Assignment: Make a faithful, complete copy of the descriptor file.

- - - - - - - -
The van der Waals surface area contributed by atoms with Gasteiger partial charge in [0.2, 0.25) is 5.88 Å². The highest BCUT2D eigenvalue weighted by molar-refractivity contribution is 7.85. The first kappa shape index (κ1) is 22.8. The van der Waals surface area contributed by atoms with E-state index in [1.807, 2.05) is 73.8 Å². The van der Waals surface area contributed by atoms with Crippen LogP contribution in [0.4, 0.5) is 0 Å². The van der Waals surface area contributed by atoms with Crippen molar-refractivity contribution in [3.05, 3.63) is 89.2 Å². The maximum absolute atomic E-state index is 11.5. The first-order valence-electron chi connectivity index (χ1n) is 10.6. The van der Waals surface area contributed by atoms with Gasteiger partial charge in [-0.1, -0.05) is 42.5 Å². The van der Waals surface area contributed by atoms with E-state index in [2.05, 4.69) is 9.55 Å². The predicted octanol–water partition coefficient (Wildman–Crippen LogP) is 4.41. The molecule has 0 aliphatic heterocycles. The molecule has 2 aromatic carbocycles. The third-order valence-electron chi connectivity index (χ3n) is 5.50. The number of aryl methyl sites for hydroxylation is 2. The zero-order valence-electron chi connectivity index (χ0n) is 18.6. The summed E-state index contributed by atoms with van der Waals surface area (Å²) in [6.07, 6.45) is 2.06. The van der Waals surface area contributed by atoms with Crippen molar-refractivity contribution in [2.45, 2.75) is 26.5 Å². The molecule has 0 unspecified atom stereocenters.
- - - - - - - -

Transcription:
The van der Waals surface area contributed by atoms with Gasteiger partial charge in [0.2, 0.25) is 5.88 Å². The highest BCUT2D eigenvalue weighted by molar-refractivity contribution is 7.85. The first kappa shape index (κ1) is 22.8. The van der Waals surface area contributed by atoms with E-state index in [1.807, 2.05) is 73.8 Å². The van der Waals surface area contributed by atoms with Crippen LogP contribution in [0.4, 0.5) is 0 Å². The van der Waals surface area contributed by atoms with Crippen molar-refractivity contribution in [3.05, 3.63) is 89.2 Å². The maximum absolute atomic E-state index is 11.5. The first-order valence-electron chi connectivity index (χ1n) is 10.6. The van der Waals surface area contributed by atoms with Gasteiger partial charge in [-0.1, -0.05) is 42.5 Å². The van der Waals surface area contributed by atoms with E-state index in [2.05, 4.69) is 9.55 Å². The predicted octanol–water partition coefficient (Wildman–Crippen LogP) is 4.41. The molecule has 0 aliphatic heterocycles. The molecule has 2 aromatic carbocycles. The third-order valence-electron chi connectivity index (χ3n) is 5.50. The number of aryl methyl sites for hydroxylation is 2. The zero-order valence-electron chi connectivity index (χ0n) is 18.6. The summed E-state index contributed by atoms with van der Waals surface area (Å²) in [6.07, 6.45) is 2.06. The van der Waals surface area contributed by atoms with Crippen molar-refractivity contribution in [2.45, 2.75) is 26.5 Å². The molecule has 0 unspecified atom stereocenters.